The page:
Friday, April 06, 2012

NSE Moment: Kenya Airways Rights, Private Equity

Rights Issue: Kenya Airways just launched a rights issue, in which the airline hopes to raise Kshs 20.6 billion ($250 million) from shareholders its 73,612 shareholders (to whom it has mailed out a 36 page abridged prospectus in lieu of the full 236 page information memorandum)

While KLM (Dutch airline owns 26% of KQ) and the Kenya Government (23%) have committed to take up their full rights, thus assuring the airline of 49% investor commitment, some retail may be shocked to find out the amount they are being asked to pay for the rights. The formula works out as 16 new shares for every 5 owned (pay 3.2X their shareholding) so if one owns 1,000 shares worth ~Kshs 14,000 ($167), they are being asked to Kshs 45,000 ($542) to take up their full rights.

Some banks have lined up for the controversial practice of shares for loans, but with a rights issue there is some assurance of getting your full allocation. See more reading and analysis of the KQ rights here.

Not now: Both UAP Insurance & Family Bank have set aside plans to list at the Nairobi Stock Exchange for now. The bear market, (is it ending?)is said to be the reason, but Family have again postponed a listing to raise cash from a private investor instead. With UAP they are expanding in the region in Uganda, South Sudan, and DRCongo but they feel the market is not conducive and the will go for property/real estate investments to fund these new territories.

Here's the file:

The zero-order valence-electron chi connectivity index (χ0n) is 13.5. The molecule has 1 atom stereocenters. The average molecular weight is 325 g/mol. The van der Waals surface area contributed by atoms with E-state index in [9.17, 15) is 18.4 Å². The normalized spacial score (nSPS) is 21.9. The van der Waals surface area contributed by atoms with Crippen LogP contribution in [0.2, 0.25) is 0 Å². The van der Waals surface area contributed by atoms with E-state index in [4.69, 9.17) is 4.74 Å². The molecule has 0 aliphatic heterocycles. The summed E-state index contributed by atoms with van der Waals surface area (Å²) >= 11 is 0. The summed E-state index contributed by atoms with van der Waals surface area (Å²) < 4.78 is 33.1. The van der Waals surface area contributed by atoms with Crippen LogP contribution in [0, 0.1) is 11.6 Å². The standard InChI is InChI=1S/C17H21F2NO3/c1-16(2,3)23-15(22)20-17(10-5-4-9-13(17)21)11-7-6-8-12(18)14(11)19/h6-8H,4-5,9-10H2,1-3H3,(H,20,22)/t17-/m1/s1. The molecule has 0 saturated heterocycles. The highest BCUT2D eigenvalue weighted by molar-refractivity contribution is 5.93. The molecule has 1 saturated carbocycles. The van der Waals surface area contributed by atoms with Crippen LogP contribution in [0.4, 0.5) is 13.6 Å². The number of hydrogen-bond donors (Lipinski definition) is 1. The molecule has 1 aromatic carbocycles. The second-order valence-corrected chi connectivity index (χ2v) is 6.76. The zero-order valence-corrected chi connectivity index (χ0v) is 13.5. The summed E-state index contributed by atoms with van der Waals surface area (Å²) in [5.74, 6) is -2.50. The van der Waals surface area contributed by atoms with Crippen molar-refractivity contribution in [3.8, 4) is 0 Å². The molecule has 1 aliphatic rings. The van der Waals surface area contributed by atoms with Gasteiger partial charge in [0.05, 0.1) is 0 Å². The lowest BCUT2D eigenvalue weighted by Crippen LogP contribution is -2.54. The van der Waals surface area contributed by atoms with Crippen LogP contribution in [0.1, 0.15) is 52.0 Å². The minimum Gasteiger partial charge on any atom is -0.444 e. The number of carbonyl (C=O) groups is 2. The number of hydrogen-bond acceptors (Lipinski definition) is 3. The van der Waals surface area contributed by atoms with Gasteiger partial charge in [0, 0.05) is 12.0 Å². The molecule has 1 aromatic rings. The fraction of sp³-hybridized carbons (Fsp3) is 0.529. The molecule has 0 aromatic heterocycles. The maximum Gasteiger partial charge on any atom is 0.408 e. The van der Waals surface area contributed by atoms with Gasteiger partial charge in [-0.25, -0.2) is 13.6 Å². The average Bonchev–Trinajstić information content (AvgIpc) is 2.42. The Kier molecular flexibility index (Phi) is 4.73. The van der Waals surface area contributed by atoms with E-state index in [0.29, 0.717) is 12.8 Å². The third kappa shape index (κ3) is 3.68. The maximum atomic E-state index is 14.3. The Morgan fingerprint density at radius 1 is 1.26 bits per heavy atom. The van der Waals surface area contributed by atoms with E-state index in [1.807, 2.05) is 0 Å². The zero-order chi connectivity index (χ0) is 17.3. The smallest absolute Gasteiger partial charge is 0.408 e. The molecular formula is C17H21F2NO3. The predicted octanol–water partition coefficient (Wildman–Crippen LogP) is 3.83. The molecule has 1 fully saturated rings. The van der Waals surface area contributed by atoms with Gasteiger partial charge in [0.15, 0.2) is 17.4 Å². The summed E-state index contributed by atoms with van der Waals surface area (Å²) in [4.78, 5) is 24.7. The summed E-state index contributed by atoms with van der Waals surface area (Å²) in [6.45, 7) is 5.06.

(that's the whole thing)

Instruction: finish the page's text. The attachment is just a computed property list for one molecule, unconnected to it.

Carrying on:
Why not NSE?: Africa Assets recently published their 2012 East Africa Private Equity Survey and while they found a lot of investor optimism, with 53 funds operating in the region (16 solely focused on investing in East Africa) , most deals in East Africa are 'small' (40% are under $5M) and none of the fund managers see IPO's at local stock exchanges as viable exit avenues for their investments (49% expect a sale to a strategic investor)

The Survey also notes that Kenya’s Capital Markets Authority (CMA) is finalising the legal and regulatory framework for a new Small and Medium Enterprises Exchange (SMEX). This market will have less stringent listing requirements than the main Nairobi Securities Exchange (NSE), which is intended to encourage more SMEs to consider a listing.

Apart from the costs of listing and the paperwork, another general obstacle to SMEs listing is that it implies a massive transition: for companies that are, by definition, small and often family owned, the requirement to disclose internal information to an anonymous investment public and have outsiders involved in the company’s decision making will be challenging.

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